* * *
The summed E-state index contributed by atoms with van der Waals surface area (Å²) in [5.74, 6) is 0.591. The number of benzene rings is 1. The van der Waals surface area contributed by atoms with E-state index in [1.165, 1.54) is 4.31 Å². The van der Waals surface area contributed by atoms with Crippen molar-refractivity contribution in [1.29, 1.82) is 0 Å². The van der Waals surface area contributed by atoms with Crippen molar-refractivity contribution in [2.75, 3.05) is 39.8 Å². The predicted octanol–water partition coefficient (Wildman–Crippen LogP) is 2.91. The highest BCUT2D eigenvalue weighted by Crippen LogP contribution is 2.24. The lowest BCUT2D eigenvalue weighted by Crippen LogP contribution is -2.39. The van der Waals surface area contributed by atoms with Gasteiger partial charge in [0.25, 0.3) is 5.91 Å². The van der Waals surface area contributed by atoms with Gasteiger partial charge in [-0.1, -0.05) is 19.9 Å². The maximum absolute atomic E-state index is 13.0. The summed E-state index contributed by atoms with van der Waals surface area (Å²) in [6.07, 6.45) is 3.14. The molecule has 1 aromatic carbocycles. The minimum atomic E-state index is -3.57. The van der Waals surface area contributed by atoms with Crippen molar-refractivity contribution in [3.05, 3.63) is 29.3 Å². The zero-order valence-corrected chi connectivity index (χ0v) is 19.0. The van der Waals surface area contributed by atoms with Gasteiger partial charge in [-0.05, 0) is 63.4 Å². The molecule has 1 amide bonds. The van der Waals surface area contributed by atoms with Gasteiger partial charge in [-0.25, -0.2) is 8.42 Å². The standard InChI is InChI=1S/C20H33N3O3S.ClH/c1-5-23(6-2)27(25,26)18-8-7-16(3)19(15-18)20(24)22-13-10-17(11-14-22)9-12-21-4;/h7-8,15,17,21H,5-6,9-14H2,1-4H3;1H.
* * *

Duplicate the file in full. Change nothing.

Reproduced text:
The summed E-state index contributed by atoms with van der Waals surface area (Å²) in [5.74, 6) is 0.591. The number of benzene rings is 1. The van der Waals surface area contributed by atoms with E-state index in [1.165, 1.54) is 4.31 Å². The van der Waals surface area contributed by atoms with Crippen molar-refractivity contribution in [1.29, 1.82) is 0 Å². The van der Waals surface area contributed by atoms with Crippen molar-refractivity contribution in [2.75, 3.05) is 39.8 Å². The predicted octanol–water partition coefficient (Wildman–Crippen LogP) is 2.91. The highest BCUT2D eigenvalue weighted by Crippen LogP contribution is 2.24. The lowest BCUT2D eigenvalue weighted by Crippen LogP contribution is -2.39. The van der Waals surface area contributed by atoms with Gasteiger partial charge in [0.25, 0.3) is 5.91 Å². The van der Waals surface area contributed by atoms with Gasteiger partial charge in [-0.1, -0.05) is 19.9 Å². The maximum absolute atomic E-state index is 13.0. The summed E-state index contributed by atoms with van der Waals surface area (Å²) in [6.07, 6.45) is 3.14. The molecule has 1 aromatic carbocycles. The minimum atomic E-state index is -3.57. The van der Waals surface area contributed by atoms with Crippen molar-refractivity contribution in [3.05, 3.63) is 29.3 Å². The zero-order valence-corrected chi connectivity index (χ0v) is 19.0. The van der Waals surface area contributed by atoms with Gasteiger partial charge in [-0.05, 0) is 63.4 Å². The molecule has 1 amide bonds. The van der Waals surface area contributed by atoms with Gasteiger partial charge in [-0.25, -0.2) is 8.42 Å². The standard InChI is InChI=1S/C20H33N3O3S.ClH/c1-5-23(6-2)27(25,26)18-8-7-16(3)19(15-18)20(24)22-13-10-17(11-14-22)9-12-21-4;/h7-8,15,17,21H,5-6,9-14H2,1-4H3;1H.